A new bug bounty program launched by Zerodium, the private firm known to market exploits, is offering hackers a payout of up to $1m (£746,568) for finding zero-day vulnerabilities that affect the Tor Browser. The bug bounty program comes with a deadline – 30 November 2017 – before which unknown Tor flaws on Tails Linux and Windows must be submitted.
However, Zerodium says that if the firm has already paid out the $1m bounty and has achieved what it wants before the deadline, it may terminate the program prior to the expiration date.
"The research must rely on exclusive, unknown, unpublished, and unreported zero-days, and must bypass all exploit mitigations applicable to each target category. The exploit must be fully functional, reliable, and leading to remote code execution on the targeted OS either with privileges of the current user or with unrestricted root/SYSTEM privileges," Zerodium said.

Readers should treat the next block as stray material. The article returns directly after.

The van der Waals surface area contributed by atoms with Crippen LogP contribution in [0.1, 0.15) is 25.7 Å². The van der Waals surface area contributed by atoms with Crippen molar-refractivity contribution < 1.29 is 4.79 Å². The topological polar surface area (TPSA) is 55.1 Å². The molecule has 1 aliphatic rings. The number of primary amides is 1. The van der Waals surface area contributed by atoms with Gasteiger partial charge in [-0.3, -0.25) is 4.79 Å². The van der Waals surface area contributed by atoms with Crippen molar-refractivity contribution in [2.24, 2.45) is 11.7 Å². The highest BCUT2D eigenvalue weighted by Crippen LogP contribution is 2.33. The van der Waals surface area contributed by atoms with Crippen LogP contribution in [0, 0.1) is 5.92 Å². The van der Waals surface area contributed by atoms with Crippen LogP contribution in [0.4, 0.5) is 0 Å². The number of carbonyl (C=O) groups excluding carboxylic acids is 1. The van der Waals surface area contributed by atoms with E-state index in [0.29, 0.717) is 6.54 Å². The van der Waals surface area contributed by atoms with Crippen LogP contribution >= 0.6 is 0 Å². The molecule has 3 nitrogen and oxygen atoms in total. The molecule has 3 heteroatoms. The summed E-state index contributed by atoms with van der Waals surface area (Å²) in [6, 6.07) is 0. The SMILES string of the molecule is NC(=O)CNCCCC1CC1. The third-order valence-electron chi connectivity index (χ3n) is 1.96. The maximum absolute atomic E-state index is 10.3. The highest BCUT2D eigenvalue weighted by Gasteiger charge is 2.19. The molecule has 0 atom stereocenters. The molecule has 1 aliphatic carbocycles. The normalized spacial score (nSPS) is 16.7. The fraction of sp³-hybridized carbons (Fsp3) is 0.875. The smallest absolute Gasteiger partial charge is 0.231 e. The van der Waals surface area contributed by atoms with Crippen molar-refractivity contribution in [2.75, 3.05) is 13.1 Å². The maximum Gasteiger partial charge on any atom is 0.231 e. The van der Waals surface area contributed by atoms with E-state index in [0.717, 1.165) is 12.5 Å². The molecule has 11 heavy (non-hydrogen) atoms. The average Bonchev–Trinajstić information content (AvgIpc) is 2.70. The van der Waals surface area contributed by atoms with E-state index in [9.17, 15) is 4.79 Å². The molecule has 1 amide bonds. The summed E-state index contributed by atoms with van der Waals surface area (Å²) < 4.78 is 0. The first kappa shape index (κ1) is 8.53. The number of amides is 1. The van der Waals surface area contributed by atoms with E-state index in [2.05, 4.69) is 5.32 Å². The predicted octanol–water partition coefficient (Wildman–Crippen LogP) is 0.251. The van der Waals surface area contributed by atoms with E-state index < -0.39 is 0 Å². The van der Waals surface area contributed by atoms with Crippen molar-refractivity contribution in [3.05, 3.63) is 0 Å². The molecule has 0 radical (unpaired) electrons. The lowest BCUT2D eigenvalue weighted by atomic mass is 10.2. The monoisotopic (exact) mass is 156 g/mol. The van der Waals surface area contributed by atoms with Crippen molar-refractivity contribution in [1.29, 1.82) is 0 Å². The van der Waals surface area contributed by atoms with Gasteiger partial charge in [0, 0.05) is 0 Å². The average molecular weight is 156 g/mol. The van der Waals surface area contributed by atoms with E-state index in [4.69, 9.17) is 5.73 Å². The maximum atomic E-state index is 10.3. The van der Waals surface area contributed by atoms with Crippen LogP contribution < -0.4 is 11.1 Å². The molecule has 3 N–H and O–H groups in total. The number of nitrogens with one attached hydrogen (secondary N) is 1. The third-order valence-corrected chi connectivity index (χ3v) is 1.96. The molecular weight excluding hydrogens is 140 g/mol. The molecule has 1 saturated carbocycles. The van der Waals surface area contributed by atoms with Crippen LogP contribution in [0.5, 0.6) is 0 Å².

The firm also said that the entire attack using the exploit should function "silently". In other words, the attack should not alert the target by triggering any messages or pop-up windows. The attack also shouldn't require any "user interaction," apart from visiting a web page. This means that engaging the user in a phishing attack or other means are out. However, Zerodium says that it may "at its sole discretion, make a distinct offer to acquire such exploits."
The Tor Browser is known to be used by the general public, journalists, activists and others. Earlier in the year the Tor Project launched its first bug bounty program.